How To Handle Insecurity In A Relationship
We all become insecure in our relationships sometimes. I live with my boyfriend—I got him to give up the lease on the apartment he loved, spend weeks apartment searching, and face a rent hike, all so that he could be with me more. And I still have thoughts like, “He probably wishes I looked more like this or that” or “He is probably bored with me.” No matter how loving and committed a partner is, it’s normal to feel insecure sometimes.
There is a special word for people who never feel insecure, narcissists. But just because feeling insecure in a relationship is normal doesn’t mean it feels good, or is good. Insecurities can cause you to say or do things that stir up fights, or make your partner feel alienated from you, all over something that was just in your head. Learn to tackle those moments of paranoia and sensitivity, so they don’t blow up your day — or your relationship.
Assess if it’s him or you
First of all, have a little conversation with yourself. Before lashing out at anybody, ask yourself if your partner is doing something to provoke your feelings of insecurity, or if this is just personal stuff creeping up. Your partner shouldn’t have to walk on eggshells to appease your unresolved issues.
Tell your partner if it’s him…
If your partner is doing something that makes you feel insecure, like failing to call when he goes out of town or not bringing you around his family enough, bring it up. You shouldn’t sit silently and suffer if he’s doing something that would upset anybody.
Tell him if it’s you
If you realize you just have some unresolved issues, or you’re particularly sensitive about something you shouldn’t care about, tell your partner what’s up. Don’t do it in an accusatory way: own your issues. You’re just telling him, so he knows why you’re acting strangely.
Do something kind
There’s nothing like helping somebody in need to get yourself to stop feeling sorry for yourself. Walk dogs at a shelter or serve lunch at a soup kitchen. You’ll feel very dumb for feeling sorry for yourself, and you’ll realize so long as you are kind, you are beautiful and worthy of love.
Meditation is a great way to bring thoughts that we didn’t even know we had to the surface. You may subconsciously believe things that are detrimental to your happiness. Things like, “I’m not lovable” or “People don’t enjoy being around me.” Sometimes only meditation can bring those thoughts forward so we can dismiss them!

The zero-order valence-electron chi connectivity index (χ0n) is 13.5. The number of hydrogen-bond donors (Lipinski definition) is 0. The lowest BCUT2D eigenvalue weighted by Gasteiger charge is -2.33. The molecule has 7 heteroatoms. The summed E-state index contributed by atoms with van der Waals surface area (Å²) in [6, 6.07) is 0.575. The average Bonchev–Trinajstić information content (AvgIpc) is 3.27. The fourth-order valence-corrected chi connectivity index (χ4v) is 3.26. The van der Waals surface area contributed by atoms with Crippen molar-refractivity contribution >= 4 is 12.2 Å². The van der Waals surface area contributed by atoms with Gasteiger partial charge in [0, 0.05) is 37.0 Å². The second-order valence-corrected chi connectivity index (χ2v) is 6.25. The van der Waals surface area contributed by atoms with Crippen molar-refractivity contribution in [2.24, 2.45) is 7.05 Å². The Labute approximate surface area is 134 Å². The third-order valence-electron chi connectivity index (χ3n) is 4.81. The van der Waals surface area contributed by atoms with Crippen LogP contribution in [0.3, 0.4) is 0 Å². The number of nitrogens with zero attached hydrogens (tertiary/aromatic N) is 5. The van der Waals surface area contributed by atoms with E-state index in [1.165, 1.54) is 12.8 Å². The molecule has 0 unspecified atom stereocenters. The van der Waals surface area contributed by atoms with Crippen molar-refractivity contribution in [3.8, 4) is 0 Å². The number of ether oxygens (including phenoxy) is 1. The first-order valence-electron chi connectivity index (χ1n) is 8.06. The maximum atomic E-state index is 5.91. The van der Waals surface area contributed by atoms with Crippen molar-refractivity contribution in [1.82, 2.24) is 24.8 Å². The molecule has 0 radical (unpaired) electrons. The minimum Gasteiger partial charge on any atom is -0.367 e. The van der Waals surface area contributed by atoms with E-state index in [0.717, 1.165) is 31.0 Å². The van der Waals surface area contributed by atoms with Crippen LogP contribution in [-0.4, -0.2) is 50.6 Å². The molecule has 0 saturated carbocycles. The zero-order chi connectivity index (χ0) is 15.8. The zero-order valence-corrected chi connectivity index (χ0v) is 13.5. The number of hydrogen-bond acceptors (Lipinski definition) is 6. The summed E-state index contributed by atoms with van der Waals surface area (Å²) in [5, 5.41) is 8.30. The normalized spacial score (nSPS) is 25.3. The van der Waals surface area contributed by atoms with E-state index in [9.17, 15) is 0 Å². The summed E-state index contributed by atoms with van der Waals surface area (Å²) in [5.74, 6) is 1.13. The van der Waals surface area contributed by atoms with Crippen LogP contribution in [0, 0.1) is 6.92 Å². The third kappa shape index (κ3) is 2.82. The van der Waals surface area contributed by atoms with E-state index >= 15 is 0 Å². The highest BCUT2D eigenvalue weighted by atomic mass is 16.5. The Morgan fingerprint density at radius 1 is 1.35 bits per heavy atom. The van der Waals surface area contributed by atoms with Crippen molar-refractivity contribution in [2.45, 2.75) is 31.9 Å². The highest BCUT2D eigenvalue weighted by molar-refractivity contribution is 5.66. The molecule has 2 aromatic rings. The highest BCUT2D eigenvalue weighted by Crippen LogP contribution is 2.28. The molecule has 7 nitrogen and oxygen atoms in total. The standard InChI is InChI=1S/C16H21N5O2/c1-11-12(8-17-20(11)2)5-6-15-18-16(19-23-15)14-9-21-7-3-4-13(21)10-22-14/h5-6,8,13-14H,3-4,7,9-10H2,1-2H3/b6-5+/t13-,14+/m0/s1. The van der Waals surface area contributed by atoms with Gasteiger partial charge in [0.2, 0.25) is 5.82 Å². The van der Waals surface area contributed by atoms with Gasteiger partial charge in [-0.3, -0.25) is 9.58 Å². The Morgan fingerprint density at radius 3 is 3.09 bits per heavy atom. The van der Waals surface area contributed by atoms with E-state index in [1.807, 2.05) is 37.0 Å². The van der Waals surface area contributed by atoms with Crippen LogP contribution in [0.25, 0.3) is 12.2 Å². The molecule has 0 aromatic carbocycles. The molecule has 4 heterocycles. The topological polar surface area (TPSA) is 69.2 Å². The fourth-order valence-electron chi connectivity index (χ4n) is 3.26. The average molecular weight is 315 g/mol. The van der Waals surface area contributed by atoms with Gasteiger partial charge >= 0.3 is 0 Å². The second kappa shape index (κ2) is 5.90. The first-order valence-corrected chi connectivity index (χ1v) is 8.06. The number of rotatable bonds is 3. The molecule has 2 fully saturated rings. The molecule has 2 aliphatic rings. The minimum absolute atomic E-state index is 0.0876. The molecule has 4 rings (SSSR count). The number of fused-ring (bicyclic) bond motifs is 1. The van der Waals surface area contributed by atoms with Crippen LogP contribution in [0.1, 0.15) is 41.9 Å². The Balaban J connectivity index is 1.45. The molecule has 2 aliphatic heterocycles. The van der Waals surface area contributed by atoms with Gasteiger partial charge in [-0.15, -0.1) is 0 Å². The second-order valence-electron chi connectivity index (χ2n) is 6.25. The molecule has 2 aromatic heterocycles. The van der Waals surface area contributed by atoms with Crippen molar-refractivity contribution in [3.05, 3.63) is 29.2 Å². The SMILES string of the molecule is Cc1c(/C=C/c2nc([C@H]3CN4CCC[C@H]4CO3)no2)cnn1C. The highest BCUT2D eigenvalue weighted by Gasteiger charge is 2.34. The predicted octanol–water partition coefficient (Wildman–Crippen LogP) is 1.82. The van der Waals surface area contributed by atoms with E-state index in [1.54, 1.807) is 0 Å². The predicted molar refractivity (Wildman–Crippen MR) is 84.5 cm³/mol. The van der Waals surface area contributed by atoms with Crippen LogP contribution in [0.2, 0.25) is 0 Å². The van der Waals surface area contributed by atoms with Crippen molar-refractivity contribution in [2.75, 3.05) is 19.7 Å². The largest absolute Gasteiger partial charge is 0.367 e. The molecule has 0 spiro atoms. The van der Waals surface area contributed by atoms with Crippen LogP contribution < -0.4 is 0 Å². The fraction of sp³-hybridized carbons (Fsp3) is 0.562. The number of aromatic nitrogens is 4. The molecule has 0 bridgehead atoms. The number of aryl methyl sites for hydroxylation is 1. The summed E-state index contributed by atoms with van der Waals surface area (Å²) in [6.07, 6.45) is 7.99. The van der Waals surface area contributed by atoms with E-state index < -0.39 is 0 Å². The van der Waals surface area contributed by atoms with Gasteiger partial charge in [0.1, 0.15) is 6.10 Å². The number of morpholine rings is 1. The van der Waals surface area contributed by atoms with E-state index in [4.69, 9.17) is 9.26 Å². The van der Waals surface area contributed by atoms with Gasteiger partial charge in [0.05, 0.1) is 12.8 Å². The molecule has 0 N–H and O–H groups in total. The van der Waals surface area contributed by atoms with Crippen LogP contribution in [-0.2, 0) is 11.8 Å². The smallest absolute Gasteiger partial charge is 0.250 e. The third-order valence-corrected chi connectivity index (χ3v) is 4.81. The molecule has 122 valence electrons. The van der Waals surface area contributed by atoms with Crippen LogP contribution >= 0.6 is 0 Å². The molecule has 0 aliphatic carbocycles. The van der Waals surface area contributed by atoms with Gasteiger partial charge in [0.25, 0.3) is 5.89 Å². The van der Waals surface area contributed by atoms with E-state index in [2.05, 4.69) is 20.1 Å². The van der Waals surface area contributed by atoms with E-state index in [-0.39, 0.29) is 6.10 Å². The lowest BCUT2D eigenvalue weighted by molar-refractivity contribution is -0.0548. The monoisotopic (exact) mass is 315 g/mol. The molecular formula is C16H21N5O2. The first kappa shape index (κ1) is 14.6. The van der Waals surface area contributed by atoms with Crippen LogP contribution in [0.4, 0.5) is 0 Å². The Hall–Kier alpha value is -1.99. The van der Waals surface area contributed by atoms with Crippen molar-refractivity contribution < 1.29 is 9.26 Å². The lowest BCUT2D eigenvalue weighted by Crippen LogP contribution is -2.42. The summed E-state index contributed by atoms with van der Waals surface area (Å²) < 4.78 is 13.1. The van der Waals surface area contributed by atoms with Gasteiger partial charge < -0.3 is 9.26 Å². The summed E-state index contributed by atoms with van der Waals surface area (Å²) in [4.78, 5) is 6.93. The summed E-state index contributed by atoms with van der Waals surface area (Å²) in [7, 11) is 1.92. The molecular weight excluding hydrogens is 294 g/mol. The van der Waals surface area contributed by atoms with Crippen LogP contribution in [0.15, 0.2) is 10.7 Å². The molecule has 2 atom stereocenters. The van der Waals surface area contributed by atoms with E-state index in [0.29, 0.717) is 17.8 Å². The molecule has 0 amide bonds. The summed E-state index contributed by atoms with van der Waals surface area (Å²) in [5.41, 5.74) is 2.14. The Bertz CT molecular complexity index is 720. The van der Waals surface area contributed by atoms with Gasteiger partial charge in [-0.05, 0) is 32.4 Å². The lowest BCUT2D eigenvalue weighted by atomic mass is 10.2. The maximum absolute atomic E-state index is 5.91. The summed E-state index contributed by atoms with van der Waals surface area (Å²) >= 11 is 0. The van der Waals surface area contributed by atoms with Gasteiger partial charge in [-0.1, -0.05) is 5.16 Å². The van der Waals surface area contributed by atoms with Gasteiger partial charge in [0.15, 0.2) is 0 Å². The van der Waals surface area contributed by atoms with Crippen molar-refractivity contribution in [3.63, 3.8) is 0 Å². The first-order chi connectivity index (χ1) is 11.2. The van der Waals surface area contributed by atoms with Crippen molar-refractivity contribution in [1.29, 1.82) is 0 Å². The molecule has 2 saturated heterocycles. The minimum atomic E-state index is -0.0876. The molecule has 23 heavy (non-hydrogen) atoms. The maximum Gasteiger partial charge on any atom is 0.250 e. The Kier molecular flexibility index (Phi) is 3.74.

It will give you a boost of happy-feeling endorphins, and it will make you feel good in your mind and body. Sometimes you just need some oxygen to the brain to stop thinking dumb things like, “My partner doesn’t think I’m wife material.”
Call a friend who loves you
Call that one friend who always supports you and praises you. Sometimes you’re too weak to tell yourself how awesome you are, so your friend will do it for you.
Reflect on your past
Something may have triggered these feelings. Did your partner do something that resembled a traumatizing experience? If so, it’s important to be aware of that trigger, tell your partner about it, and avoid it when possible.
Do something you’re good at
There’s nothing like totally crushing it at something to make you feel good about yourself! Whether you’re great at karaoke or bench pressing to perfection, do that now.
Don’t read into his actions or words
Recognize that you’re in a sensitive place, and you can’t trust your perception. Don’t read into it if your partner takes 20 minutes to respond to a call, or cuts a hug short.
Don’t force him to be around you
Try to refrain from being needy. You’ll end up feeling even more insecure. Even if your partner agrees to stay home and cuddle with you, you’ll wonder if he’s doing it just to make you happy and if he’s secretly miserable. The cycle never ends.
Confront your baggage
Your current partner shouldn’t pay for your last partner’s mistakes. If you have an ex that you need to tell off or write an angry letter to, do so. Otherwise, you’ll just keep replaying those old fights in this new relationship.
Leave his phone/email alone
Do not, no matter what you do, go looking through his phone or email. If you’re dealing with paranoia and concerns that a partner is cheating on you, here’s some bittersweet news: if he is, it will come out whether or not you betray his trust.
Recognize that some thoughts are wrong
It’s okay to acknowledge that you had a thought, that that thought is crazy, and to let that thought float away. It’s a very valuable practice. Not all thoughts that pass through our minds deserve our attention.
Remember all the good things he’s done for you
Take a moment to remember the times he’s surprised you at work with lunch from your favorite restaurant, or drove you to the airport at 4 in the morning, or sat through your dad’s hour-long stories. Those memories should be more powerful than the insecurity you’re currently feeling.